Those of us with any type of diabetes are constantly told that we are at high risk for cardiovascular disease (CVD). As someone who is in relatively good health despite 39 years of Type 1 diabetes, I have been quick to play the “Not Me” card. Although I follow through with all of the tests that my doctors recommend, I do them with the conviction that I don’t have heart disease. My internal dialog has been along the lines of:
♥︎ Heart disease affects people with Type 2 who have metabolic syndrome. Metabolic syndrome is defined on Wikipedia as “a clustering of at least three of five of the following medical conditions: abdominal (central) obesity, elevated blood pressure, elevated fasting plasma glucose, high serum triglycerides, and low high-density lipoprotein (HDL) levels. Metabolic syndrome is associated with the risk of developing cardiovascular disease.”
♥︎ I have diabetes because of an autoimmune attack on my pancreas. That doesn’t have anything to do with metabolic syndrome or heart disease. I am not overweight nor do I have other characteristics of metabolic syndrome.
♥︎ I understand that heart disease can result from “poorly controlled” Type 1 diabetes. My A1c’s are well within the ADA guidelines and have been for a long time. My diabetes is “well controlled.”
♥︎ All of the recommendations for addressing cardiac risk factors for people with diabetes are based on research of people with Type 2 diabetes. There are few studies of specific cardiac risks for people with Type 1 diabetes, especially for those with A1c’s in target range.
♥︎ I am extremely active and exercise daily. I have no pain or fatigue that might suggest CVD.
♥︎ I am a woman and heart disease affects more men than women.
I could go on and on listing excuses for discounting my risk for heart disease. Instead I decided to do some research by starting with the Google search term “Type 1 diabetes and heart disease.”
I was surprised to find quite a few links. Some were relevant. Others were just the inclusion of Type 1 diabetes into “general” diabetes, really meaning Type 2. By far the most helpful document I found was a 2014 article titled “Type 1 Diabetes Mellitus and Cardiovascular Disease: A Scientific Statement from the American Heart Association and American Diabetes Association.” This statement was prepared by a committee of physicians chaired by Sarah D. de Ferranti, MD, MPH and is a thorough investigation into current knowledge and studies on the relationship of Type 1 diabetes and cardiovascular disease. The introduction to the statement begins:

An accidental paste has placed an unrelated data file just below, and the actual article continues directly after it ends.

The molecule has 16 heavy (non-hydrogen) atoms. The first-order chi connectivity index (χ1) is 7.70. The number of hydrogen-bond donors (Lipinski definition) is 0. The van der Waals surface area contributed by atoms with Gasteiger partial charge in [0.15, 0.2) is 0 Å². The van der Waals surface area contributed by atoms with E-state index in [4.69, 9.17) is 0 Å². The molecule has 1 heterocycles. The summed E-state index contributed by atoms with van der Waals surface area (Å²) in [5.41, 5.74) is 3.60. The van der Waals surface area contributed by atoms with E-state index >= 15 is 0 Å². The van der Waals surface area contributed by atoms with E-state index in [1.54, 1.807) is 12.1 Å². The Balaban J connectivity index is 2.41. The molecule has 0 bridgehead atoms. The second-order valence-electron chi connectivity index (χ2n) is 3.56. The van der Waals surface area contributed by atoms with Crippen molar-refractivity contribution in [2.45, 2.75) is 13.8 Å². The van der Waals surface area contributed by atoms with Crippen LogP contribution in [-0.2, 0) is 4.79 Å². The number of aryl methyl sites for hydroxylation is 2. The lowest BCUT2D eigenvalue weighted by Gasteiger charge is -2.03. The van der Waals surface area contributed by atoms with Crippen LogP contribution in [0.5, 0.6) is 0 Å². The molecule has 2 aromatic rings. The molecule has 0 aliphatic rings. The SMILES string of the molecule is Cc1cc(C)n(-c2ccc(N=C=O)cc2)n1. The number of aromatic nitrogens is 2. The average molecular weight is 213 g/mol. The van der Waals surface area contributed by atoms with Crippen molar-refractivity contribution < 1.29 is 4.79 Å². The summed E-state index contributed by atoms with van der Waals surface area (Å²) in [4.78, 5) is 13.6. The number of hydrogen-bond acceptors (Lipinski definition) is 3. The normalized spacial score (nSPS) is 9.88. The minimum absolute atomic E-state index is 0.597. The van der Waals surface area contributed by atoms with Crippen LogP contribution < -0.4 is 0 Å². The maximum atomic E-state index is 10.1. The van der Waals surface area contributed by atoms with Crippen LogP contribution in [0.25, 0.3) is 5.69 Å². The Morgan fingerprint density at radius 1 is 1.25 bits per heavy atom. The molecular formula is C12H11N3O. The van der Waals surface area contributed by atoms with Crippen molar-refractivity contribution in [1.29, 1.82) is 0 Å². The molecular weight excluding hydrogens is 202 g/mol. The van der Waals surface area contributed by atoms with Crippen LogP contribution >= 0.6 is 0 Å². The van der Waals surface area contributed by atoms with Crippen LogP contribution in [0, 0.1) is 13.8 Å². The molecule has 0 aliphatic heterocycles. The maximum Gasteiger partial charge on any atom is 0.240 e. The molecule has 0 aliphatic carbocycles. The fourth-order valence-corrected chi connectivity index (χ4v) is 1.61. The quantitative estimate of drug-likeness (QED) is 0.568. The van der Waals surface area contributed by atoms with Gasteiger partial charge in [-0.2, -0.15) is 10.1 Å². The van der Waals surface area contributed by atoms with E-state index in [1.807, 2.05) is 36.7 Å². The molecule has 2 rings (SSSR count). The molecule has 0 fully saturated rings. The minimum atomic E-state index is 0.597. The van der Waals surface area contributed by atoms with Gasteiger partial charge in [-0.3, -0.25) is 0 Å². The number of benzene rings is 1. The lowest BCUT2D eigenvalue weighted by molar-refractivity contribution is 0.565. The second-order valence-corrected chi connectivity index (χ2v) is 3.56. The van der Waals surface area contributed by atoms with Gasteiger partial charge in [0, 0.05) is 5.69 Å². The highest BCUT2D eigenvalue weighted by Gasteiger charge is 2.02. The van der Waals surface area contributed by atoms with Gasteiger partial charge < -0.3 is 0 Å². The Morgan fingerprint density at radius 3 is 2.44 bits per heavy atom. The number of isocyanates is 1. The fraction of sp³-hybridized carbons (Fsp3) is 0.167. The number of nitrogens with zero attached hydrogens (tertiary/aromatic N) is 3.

“Despite the known higher risk of cardiovascular disease (CVD) in individuals with type 1 diabetes mellitus (T1DM), the pathophysiology underlying the relationship between cardiovascular events, CVD risk factors, and T1DM is not well understood. Management approaches to CVD reduction have been extrapolated in large part from experience in type 2 diabetes mellitus (T2DM), despite the longer duration of disease in T1DM than in T2DM and the important differences in the underlying pathophysiology.”
This statement is long, but very readable. If you have Type 1 diabetes, you should definitely read it or at least bookmark it for future use. The full text of the article is available for free. There is no way that I can summarize the statement completely, but below I will share some things that I learned:
♥︎ Although I tend to think of the link of ‘heart disease” to Type 1 diabetes, I need to consider the whole CVD package of coronary heart disease (CHD), cerebrovascular disease including strokes, and peripheral artery disease (PAD).